Food From the Sky: Eco-Friendly Urban Garden Preserves Heirloom Produce
It's the world's first supermarket roof garden, and it's as local as the local movement gets.
It's called Food from the Sky.
Created not only to capitalize on limited urban growing space, this particular garden—planted on a grocery store rooftop—is also working to preserve heirloom vegetables, and increase community awareness in Crouch End, an area of north London.
The idea came about through the collaboration of Andrew Thornton, who owns the grocery store below, called Budgens, and Azul-Valerie Thome, the founder and project and resource development manager of the Positive Earth Project.
Already an advocate of local eating and sourcing, the pilot project was Thornton's next step. "We need to grow more food in cities; with millions of square metres of suitable growing space on the roofs of London, we want to inspire others to follow suit," he said in a post written by Thome for the Food from the Sky site.
Not only will Food from the Sky produce a great deal of veggies—many of them heirloom varieties at risk of extinction—it will also keep its own environmental impact small and help make Budgens more eco-friendly.
Thome told the BBC, "There is a lot of produce waste [in the shop] that we are bringing up to the roof, and we are transforming this into compost. We are planning to collect rainwater to water our plants."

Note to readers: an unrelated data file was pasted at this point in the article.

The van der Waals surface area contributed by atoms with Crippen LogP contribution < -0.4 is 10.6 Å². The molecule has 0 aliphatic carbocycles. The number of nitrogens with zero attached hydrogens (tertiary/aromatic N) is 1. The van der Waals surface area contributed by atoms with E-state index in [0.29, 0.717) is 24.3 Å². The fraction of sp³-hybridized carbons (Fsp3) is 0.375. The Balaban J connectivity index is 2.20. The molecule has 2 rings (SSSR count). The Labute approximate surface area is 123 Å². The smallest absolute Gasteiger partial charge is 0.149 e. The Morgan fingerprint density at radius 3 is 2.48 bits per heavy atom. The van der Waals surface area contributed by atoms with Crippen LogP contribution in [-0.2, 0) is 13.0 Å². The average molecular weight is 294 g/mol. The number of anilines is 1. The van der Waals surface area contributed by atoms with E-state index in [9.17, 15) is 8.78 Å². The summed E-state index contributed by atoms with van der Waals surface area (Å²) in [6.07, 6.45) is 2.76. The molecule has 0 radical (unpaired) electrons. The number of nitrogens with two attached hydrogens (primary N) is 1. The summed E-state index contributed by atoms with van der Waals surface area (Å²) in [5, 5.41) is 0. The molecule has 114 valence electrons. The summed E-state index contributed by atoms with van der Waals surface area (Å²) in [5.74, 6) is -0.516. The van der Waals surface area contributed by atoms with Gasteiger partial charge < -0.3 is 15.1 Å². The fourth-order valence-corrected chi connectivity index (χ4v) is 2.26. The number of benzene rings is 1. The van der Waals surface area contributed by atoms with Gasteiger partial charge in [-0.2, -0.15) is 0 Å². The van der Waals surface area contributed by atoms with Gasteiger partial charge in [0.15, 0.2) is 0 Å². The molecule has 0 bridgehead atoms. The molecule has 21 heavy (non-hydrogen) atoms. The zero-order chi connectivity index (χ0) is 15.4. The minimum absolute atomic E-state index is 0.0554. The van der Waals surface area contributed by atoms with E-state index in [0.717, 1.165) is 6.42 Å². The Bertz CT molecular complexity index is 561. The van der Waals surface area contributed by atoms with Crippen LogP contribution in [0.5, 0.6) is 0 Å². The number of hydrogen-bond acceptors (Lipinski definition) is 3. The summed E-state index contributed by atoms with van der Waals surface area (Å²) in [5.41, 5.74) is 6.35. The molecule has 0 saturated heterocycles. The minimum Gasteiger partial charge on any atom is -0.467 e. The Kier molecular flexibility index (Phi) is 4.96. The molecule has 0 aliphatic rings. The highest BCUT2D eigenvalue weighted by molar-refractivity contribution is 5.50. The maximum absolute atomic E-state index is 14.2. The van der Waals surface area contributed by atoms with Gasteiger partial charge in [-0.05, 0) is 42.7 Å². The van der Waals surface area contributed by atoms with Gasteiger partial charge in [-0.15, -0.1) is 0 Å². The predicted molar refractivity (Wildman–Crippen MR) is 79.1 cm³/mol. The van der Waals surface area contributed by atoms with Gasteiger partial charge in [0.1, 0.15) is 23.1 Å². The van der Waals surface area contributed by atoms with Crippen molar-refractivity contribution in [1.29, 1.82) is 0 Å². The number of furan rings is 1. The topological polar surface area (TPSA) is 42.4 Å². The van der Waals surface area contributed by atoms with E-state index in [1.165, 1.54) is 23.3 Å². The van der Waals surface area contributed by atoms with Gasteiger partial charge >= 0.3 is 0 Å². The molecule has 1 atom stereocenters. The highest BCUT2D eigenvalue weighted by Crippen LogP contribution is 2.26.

The project began June 1 of this year. Twenty volunteers and one trusty crane hauled 10 tons of compost, fencing, and trees to the rooftop. Seeds were planted, and a celebration commenced with a picnic. Six weeks later, the blooming garden is home to pollinating bees, ladybirds, butterflies and small birds. Those little critters are an important component of Food from the Sky's goal to enhance biodiversity.
The heirloom veggies they harvest are part of that goal as well. From the group's Ning page:
Why are we wanting to save obscure varieties? Surely one carrot's very much like the next? Actually, every variation and strain is remarkably different. Each with its own taste, growing habits, cultivation time and heritage. And every rare variety we save is part of a much bigger biodiversity picture. Just as we value the ...diversity of plant and animal species, we need to keep the gene pool of the plants we grow to eat as big as possible too. So this project can help toward not just a vegetable, but a whole ecosystem.
Volunteers from The Positive Earth Project have been tending the harvest and growth of the garden. Plans are in the works for food-growing workshops for non-volunteers as well.
Photo: Gabriel Kamener/Creative Commons via Flickr